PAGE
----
Supporting your child with rebuilding literacy confidence
“Much has been said about whether or not children need to ‘catch up’ at school after homeschooling, and it’s natural that having been in lockdown for so long, their confidence across the curriculum may have been knocked.
Children may have lost literacy confidence, despite your best efforts to keep them learning at home.
They might stumble over phonics concepts that they were previously secure with, or struggle with their handwriting after weeks of working predominantly on screens. Their reading progress may have stalled without their usual reading scheme books, or they might have become reticent about speaking out in class.
The impact on children’s literacy over lockdown is currently uncertain. ‘Based on research after the first lockdown, we know that some children will have lost ground in literacy, but it appears that around a third may have made gains,’ says Prof Gemma Moss, Professor of Literacy and Director of the International Literacy Centre, UCL Institute of Education.
‘The good news is that those children who have slipped are likely to bounce back very quickly.’
Rebecca Deeny of UK Reads, the charity focusing on children impacted by illiteracy, agrees. ‘A child’s confidence in their learning can be rebuilt with time, patience and the right support,’ she says.
Rhetoric about children having ‘fallen behind’ or becoming a ‘lost generation’ is understandably worrying to us as parents, but teachers are keen to ease children back into learning rather than put pressure on them to catch up.
‘They’re much more concerned about pupils’ wellbeing, and are focusing on getting children back into the routine of school and helping them start socialising again,’ explains Gemma. ‘Once kids have settled back in, their confidence and ability in literacy will come back together.’
This is carefully managed so they don’t feel they’ve regressed: teachers might describe it as ‘reminding ourselves’ or ‘refreshing our memory’ rather than ‘going backwards’ or ‘catching up.’
Literacy in schools isn’t just about practising phonics or handwriting: it’s embedded across the curriculum, and right now, teachers are likely to be using this broad approach more than ever.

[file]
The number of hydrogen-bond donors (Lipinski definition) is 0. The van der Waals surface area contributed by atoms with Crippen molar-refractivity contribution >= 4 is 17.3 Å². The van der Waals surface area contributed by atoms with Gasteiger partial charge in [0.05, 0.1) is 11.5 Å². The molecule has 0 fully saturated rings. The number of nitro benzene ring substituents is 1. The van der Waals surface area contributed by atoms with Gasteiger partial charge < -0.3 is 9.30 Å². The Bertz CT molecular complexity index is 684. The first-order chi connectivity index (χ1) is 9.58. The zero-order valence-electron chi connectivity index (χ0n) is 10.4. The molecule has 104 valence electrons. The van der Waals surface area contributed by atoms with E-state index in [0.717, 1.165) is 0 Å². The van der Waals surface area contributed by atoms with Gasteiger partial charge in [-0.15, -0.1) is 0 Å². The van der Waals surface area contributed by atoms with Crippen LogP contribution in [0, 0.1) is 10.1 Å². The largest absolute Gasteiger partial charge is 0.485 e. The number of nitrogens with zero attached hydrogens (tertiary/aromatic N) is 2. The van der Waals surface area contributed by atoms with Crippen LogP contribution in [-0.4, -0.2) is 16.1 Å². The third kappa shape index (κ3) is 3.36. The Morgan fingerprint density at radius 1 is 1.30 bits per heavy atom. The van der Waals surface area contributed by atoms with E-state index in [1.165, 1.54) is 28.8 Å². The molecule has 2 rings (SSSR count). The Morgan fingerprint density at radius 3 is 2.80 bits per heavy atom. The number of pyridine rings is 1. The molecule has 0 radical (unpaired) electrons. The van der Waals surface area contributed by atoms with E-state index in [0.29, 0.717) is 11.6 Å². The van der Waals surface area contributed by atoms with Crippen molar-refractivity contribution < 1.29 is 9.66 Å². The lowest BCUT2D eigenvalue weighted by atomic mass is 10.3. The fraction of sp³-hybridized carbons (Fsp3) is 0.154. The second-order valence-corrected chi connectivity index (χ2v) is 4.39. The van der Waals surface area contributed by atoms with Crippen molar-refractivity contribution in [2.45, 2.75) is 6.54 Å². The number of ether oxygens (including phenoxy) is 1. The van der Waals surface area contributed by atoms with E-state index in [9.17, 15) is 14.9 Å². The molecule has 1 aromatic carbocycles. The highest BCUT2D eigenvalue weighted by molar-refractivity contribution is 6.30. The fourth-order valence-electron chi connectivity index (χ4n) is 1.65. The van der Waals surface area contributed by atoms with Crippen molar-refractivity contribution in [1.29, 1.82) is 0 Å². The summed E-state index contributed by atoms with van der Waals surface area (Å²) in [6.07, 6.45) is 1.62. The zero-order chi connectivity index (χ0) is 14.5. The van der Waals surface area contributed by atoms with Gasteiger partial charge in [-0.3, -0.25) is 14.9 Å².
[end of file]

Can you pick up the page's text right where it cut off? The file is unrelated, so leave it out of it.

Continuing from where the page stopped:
Art lessons, for instance, could include talking about materials, textures and colours, introducing new vocabulary. PE might include learning a new game or sport, like hockey or cup-stacking, which involves following instructions. Music could focus on describing and comparing pieces, improving listening skills and using descriptive and comparative language.
‘This can be very effective as children learn best when they’re being active and having fun,’ Rebecca says.
Throughout everything, pupils will be given opportunities to talk: fundamental to improving their wellbeing by expressing themselves, and developing speaking and listening skills.
Talk of children having regressed in literacy is bound to make parents feel guilty about not putting in enough effort during lockdown, but it’s important that you don’t blame yourself.
But even the small things you’ve been able to do will have kept your child’s literacy ticking over. ‘All children learn to read and write at different stages, even when we’re not in a pandemic.’ says Gemma.
That means that if your child has lost literacy confidence, there’s plenty you can do to build them back up again. Read together regularly, if you can, and talk about what you read. This is one of the simplest ways to bolster your child’s reading confidence, and as little as 10 minutes a day can make a big difference.
Your child may bring reading books home, and it’s important to work through these to help them progress, but you can also read picture books, comics, graphic novels: anything that captures their attention. ‘The great thing about literacy is the more you do it, the more your child practises, and the more they learn,’ Gemma explains.
Learning to read isn’t just about decoding the words on the page; it’s also important that your child understands what they’re reading. If they don’t, it’ll feel like a chore rather than a pleasure.
So take the time to chat about what you’re reading. ‘Discussing a book – even just describing the pictures if reading is too daunting – improves children’s vocabulary and verbal skills and helps them find the words to communicate their emotions better,’ says Rebecca.”